Things to Check on a Used Car

Your car is one of the biggest purchases you’ll ever make—second only to purchasing a home. It can be stressful, and it’s easy to forget the basics. So we’ve put together a list of things to check on a used car before you buy.

Check under the hood

This is one of the most important things to check on a used car, and should be top of your list of steps when performing a pre-purchase inspection. Check all of the accessible fluids—not just the engine oil.

All of the fluids should be filled to their full marks and clean. You can read up on how to check car fluids, but in general, this is what good fluids should look like:

  • Oil: should be honey colored. It should not smell burnt
  • Brake fluid: should be clear to honey colored
  • Power steering fluid: should be honey colored
  • Transmission fluid: should be pink and not smell burnt
  • Coolant: should be green, yellow, blue or red depending on the manufacturer

When inspecting your future ride, you’ll want to take a look at the coolant, brake fluid, power steering fluid and automatic transmission fluid. Some modern vehicles have electric power steering and lack a dipstick for the transmission, but check what you can. While you’re poking around under there, you’ll also want to check for fluid leaks.

SAFETY TIP: Hot exposed metal can reach temperatures hot enough to burn errant hands, and opening a hot radiator cap could burst off and cause severe injury. Before your test drive, pop the hood while the engine is still cool.Checking out the engine

Pay attention to the gauges

Once you’ve checked all the fluid levels, the next thing to check on a used car is the gauges. Not all drivers pay close attention to them, but they’re really important—they provide valuable information about the health of the vehicle.

During the test drive, pay particular attention to the oil pressure and temperature gauges. Allow the vehicle to reach operating temperature and drive it at different speeds and on a variety of roads.

Be sure to idle the car and observe its behavior. Engines are more prone to overheating at idle and low oil pressure is also more likely to be apparent. This is because the oil pump is driven off either the crankshaft or camshaft, meaning the oil pump turns faster at higher RPMs, and builds more pressure.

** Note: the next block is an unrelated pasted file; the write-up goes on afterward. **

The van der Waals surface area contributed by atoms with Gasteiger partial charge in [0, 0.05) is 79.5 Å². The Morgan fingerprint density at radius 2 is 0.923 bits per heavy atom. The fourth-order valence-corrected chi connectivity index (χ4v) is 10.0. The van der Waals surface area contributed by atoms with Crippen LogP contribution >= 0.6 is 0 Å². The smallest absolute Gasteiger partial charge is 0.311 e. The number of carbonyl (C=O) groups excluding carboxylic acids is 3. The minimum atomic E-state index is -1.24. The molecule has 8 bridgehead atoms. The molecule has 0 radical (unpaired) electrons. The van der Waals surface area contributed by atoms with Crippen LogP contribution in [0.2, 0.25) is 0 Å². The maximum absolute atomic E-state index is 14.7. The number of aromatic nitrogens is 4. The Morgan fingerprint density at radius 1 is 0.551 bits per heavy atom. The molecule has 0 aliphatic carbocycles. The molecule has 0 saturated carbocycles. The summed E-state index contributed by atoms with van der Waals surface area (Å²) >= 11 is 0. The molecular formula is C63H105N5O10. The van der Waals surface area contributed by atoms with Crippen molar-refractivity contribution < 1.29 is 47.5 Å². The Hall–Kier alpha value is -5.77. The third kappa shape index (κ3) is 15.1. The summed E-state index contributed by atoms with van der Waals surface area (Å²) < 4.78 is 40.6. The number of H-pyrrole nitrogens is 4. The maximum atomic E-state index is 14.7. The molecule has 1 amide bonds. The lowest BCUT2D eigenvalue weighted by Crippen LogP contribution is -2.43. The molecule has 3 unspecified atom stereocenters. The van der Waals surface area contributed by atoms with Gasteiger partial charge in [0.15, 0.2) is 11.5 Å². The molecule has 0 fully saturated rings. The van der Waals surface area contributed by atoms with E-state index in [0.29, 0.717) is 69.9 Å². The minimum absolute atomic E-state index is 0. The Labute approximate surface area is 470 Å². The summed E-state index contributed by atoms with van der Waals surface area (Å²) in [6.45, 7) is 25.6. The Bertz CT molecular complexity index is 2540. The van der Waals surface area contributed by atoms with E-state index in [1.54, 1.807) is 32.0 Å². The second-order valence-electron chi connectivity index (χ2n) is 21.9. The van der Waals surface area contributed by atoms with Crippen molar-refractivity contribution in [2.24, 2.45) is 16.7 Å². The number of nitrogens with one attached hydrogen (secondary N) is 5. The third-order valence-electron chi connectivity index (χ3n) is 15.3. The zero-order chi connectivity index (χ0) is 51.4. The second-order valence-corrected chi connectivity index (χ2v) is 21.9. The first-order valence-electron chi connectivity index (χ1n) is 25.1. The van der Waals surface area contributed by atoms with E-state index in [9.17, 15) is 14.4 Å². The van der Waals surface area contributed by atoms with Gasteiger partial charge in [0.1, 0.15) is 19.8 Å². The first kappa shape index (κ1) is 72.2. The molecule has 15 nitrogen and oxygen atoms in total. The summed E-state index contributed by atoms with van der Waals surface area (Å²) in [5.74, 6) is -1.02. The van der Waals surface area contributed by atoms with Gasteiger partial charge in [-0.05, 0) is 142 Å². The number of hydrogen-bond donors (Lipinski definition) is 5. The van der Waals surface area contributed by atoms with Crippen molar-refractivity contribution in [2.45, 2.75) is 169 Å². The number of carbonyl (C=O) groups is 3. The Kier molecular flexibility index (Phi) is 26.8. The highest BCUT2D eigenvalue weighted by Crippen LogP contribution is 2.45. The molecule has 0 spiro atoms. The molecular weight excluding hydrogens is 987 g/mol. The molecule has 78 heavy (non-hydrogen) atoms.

car gauge

Listen for noises

Turn off the radio and instead listen to what the car has to say. Listen for clunks, rattles, groans and any other abnormalities. Make sure to test drive the vehicle at various speeds, both in town and on the highway. Some of the most important noises to listen for include:

  • Engine noises: knocking, rattling, or pinging from the engine indicate potential big-time problems.
  • Transmission noises: whining, growling or rattling noises from the transmission area could quickly empty your pocket book.
  • Differential and transfer case noises: whining or growling noises from the rear end and/or transfer case (if the vehicle is a four-wheel drive) are a very bad sign.

A general rule of thumb is no news is good news; quiet is good.

Check the vehicle history

A Carfax report will provide insight as to whether a vehicle has been in an accident, if it has a clean title and how many owners it’s had. Don’t buy a used car without one.

What does Carfax tell you?

Check the undercarriage

Unless you’re buying a truck or SUV, you probably won’t be able to get completely under the vehicle for a lookie loo. However, you should still make a point of getting down to peek under the vehicle, looking for fluid leaks and damaged parts.

While you’re at it, take a look at the condition of the tires. After all, paying for a new set of tires is an ugly expense after shelling out significant money for the car itself. Tires should have at least 5/32” worth of tread (2/32” is the minimum to pass safety in most states), should be free of sidewall cracks and bulges, and should have a production date less than 10 years old. On all tires produced since year 2000, the last two digits of the DOT number listed on the sidewall will list the production date. For example, in the image below, the tire was manufactured in 2007.

Screen Shot 2016-05-24 at 2.14.22 PM
Image courtesy of TireRack.com

There, that’s it! You’re now a pro and won’t have any trouble inspecting your next used car — right?